The rocks in the English garden turned out to be a $ 20,000 Roman remains

The rocks in the English garden turned out to be a $ 20,000 Roman remains

Not your typical horse mounting block.

Woolley and Wallis

A woman in England recently discovered that she was using an ancient Roman relic as a starting point to ride her horse.

The owner of a cottage in southern England found a slab of marble in her rock garden 20 years ago. I used it in its stables for nearly 10 years before the layers of dirt and moss were finally washed away enough to reveal laurel wreaths and a pattern etched onto its surface, according to the UK auction house Woolley and Wallis, Which plans to sell the slab at auction this spring for a pre-sale estimate of £ 10,000 to £ 15,000 (roughly $ 13,600 or $ 17,555 AU $ 20,400 or AU $ 26,332).

Realizing that she had not stepped on an ordinary garden rock, Woolley and Wallis consulted a local archaeologist who identified the marble slab as being from the second century, with possible origins in Greece or Asia Minor, the peninsula that today forms the Asian part of Turkey. It is 25 inches (63 cm) high, with an inscription in Greek that says: “The people (and) the young (honor) of Demetrius (son) Mitrodorus (son of) Lucius.”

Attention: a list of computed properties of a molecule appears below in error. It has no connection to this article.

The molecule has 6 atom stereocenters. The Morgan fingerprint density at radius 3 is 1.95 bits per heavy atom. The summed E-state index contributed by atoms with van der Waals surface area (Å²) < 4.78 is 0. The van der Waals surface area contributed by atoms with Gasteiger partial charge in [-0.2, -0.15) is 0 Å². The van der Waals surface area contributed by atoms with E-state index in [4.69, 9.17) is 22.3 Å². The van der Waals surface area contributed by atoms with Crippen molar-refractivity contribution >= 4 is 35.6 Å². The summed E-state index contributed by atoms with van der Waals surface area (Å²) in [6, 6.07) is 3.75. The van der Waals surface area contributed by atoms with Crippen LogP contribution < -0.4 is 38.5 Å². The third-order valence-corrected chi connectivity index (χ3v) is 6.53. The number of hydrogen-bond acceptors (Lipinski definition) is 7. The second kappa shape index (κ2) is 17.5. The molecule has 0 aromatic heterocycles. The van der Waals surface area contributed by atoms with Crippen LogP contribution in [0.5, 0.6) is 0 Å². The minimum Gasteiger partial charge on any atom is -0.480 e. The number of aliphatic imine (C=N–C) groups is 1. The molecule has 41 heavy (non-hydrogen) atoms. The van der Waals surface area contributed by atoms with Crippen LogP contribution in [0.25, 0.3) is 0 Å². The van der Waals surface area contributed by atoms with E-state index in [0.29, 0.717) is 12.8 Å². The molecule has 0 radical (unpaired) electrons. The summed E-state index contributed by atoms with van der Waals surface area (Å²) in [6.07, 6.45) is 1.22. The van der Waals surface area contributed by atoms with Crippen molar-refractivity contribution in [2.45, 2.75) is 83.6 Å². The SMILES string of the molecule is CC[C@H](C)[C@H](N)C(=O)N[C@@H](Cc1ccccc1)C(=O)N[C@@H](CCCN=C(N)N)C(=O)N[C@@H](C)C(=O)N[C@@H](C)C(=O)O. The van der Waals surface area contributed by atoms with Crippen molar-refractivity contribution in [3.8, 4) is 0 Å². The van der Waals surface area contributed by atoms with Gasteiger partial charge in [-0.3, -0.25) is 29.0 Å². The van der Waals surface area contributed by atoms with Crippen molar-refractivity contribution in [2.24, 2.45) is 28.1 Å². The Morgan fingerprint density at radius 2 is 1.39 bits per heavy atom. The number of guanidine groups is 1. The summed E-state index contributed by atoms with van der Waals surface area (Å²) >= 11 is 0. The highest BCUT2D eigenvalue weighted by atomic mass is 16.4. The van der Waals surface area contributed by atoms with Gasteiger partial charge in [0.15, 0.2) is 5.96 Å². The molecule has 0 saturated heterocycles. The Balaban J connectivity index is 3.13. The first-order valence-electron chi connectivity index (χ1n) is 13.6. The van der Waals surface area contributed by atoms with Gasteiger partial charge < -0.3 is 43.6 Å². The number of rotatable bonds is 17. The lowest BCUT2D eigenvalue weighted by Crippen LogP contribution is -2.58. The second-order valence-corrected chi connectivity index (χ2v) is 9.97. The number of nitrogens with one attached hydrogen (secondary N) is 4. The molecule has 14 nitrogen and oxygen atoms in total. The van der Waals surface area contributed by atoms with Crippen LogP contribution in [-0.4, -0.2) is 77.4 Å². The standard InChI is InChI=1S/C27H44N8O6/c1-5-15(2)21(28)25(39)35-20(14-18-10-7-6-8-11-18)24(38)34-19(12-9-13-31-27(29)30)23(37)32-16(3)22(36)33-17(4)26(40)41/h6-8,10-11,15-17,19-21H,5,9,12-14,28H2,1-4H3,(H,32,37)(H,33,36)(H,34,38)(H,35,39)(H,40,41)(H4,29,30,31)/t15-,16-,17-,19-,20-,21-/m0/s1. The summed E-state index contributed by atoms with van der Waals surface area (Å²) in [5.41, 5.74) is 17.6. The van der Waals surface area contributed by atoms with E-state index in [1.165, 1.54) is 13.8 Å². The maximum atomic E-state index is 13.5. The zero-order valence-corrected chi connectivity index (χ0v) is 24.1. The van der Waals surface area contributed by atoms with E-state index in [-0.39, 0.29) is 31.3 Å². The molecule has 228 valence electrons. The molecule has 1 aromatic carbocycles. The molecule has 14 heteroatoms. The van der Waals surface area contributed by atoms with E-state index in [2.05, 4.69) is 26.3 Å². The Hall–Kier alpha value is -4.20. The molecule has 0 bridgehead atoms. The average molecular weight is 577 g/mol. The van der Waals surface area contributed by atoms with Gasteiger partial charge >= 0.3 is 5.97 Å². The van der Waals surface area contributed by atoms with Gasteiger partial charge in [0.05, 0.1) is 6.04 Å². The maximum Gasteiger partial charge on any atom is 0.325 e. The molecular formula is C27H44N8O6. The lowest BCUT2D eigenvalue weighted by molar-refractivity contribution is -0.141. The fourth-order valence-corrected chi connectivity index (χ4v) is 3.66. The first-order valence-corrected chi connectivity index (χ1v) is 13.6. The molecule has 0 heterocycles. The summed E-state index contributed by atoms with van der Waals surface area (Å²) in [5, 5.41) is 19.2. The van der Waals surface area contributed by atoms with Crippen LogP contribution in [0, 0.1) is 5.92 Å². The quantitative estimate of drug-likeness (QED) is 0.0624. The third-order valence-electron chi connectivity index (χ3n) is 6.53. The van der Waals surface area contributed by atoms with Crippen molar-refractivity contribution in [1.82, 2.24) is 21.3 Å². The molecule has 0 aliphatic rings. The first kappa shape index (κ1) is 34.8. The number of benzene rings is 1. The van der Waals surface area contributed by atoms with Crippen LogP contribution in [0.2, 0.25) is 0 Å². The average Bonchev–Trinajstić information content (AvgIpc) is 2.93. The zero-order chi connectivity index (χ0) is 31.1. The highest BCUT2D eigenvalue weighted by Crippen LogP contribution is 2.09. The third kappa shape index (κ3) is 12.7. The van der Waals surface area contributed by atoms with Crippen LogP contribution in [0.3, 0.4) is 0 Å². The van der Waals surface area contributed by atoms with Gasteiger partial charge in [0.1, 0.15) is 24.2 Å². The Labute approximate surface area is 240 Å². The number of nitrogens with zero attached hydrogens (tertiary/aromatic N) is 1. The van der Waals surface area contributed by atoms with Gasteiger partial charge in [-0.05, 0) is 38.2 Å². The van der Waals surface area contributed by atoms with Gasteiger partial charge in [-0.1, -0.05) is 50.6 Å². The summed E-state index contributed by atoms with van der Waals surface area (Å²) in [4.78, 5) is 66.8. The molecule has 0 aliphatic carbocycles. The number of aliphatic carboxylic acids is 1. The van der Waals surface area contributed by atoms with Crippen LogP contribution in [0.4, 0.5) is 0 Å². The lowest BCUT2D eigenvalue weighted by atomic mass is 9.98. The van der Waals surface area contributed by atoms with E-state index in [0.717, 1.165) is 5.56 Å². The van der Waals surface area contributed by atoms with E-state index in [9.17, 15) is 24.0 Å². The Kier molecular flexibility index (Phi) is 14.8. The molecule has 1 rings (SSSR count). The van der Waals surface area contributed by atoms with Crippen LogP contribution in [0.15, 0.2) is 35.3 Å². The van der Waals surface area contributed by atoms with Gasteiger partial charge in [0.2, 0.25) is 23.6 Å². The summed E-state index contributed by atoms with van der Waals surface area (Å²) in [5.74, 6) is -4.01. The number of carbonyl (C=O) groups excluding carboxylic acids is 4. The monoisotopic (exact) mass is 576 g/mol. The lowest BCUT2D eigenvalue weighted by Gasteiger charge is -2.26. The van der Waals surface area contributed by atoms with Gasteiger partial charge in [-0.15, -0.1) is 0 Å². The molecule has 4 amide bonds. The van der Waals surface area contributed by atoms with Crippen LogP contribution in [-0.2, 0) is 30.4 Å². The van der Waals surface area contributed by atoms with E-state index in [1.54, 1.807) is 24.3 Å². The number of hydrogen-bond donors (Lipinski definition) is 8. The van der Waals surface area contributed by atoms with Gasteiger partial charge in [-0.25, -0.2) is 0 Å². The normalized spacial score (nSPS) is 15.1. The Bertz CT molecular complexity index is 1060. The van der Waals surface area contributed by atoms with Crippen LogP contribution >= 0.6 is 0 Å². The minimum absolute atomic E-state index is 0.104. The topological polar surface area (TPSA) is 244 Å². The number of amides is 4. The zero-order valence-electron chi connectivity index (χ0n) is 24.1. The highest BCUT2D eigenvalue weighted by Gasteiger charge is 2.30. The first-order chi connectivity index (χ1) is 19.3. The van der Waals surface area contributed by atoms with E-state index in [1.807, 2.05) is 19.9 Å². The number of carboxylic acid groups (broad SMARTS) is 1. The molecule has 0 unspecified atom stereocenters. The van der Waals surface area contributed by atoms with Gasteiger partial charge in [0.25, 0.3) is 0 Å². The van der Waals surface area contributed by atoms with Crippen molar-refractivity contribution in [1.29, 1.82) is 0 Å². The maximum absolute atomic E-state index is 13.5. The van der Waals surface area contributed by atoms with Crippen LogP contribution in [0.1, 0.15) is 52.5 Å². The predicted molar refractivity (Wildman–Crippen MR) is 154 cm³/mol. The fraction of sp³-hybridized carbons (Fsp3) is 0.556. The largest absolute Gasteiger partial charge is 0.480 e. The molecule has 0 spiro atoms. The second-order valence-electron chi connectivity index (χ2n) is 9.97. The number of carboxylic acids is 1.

Artifacts of this type often came to England as a result of Grand Tours In the late 18th and 19th centuries, when wealthy aristocrats were roaming Europe to learn about classical art and culture, Will Hobbs, an archeologist at Woolley and Wallis, said in a statement. “We assume this is how I got into the UK, but what is all the mystery is how it ended up in a home garden, and here we want to help the public.”

The bungalow where the valuable slab was found was located on the highway in the village of Whiteparish – about 100 miles west of London – and was one of several homes built in the mid-1960s. The auction house hopes that someone who lived in the area at the time or helped build the home would provide information that could shed light on the origins of the building materials.

Hobbes notes that two notable homes near Whiteparish were demolished in 1949 after the military seized them during the war. Another nearby home was destroyed in a fire in 1963, and it is possible that the rubble from there was re-used on construction sites in the area shortly thereafter.

the lesson? Next time you come across an unpretentious rock in your garden, you might want to take a closer look.

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